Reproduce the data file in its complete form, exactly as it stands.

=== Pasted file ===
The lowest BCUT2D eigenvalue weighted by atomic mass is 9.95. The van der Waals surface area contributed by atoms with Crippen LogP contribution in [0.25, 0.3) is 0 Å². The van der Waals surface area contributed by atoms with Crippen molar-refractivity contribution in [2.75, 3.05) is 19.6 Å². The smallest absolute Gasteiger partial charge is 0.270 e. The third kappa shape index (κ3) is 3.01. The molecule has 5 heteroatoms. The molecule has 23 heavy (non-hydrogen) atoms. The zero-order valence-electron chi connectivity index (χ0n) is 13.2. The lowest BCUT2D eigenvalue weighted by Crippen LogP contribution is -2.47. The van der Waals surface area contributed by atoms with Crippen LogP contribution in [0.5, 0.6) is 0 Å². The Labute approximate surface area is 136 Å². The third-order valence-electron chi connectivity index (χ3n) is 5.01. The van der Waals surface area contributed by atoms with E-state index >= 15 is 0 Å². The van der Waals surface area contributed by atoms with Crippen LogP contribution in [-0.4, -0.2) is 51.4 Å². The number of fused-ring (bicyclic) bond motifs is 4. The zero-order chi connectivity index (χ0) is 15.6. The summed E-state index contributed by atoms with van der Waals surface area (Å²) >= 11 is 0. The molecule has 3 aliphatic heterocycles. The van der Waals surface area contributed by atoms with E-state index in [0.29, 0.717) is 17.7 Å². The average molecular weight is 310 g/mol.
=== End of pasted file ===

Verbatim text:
The lowest BCUT2D eigenvalue weighted by atomic mass is 9.95. The van der Waals surface area contributed by atoms with Crippen LogP contribution in [0.25, 0.3) is 0 Å². The van der Waals surface area contributed by atoms with Crippen molar-refractivity contribution in [2.75, 3.05) is 19.6 Å². The smallest absolute Gasteiger partial charge is 0.270 e. The third kappa shape index (κ3) is 3.01. The molecule has 5 heteroatoms. The molecule has 23 heavy (non-hydrogen) atoms. The zero-order valence-electron chi connectivity index (χ0n) is 13.2. The lowest BCUT2D eigenvalue weighted by Crippen LogP contribution is -2.47. The van der Waals surface area contributed by atoms with Crippen LogP contribution in [0.5, 0.6) is 0 Å². The Labute approximate surface area is 136 Å². The third-order valence-electron chi connectivity index (χ3n) is 5.01. The van der Waals surface area contributed by atoms with E-state index >= 15 is 0 Å². The van der Waals surface area contributed by atoms with Crippen LogP contribution in [-0.4, -0.2) is 51.4 Å². The number of fused-ring (bicyclic) bond motifs is 4. The zero-order chi connectivity index (χ0) is 15.6. The summed E-state index contributed by atoms with van der Waals surface area (Å²) >= 11 is 0. The molecule has 3 aliphatic heterocycles. The van der Waals surface area contributed by atoms with E-state index in [0.29, 0.717) is 17.7 Å². The average molecular weight is 310 g/mol.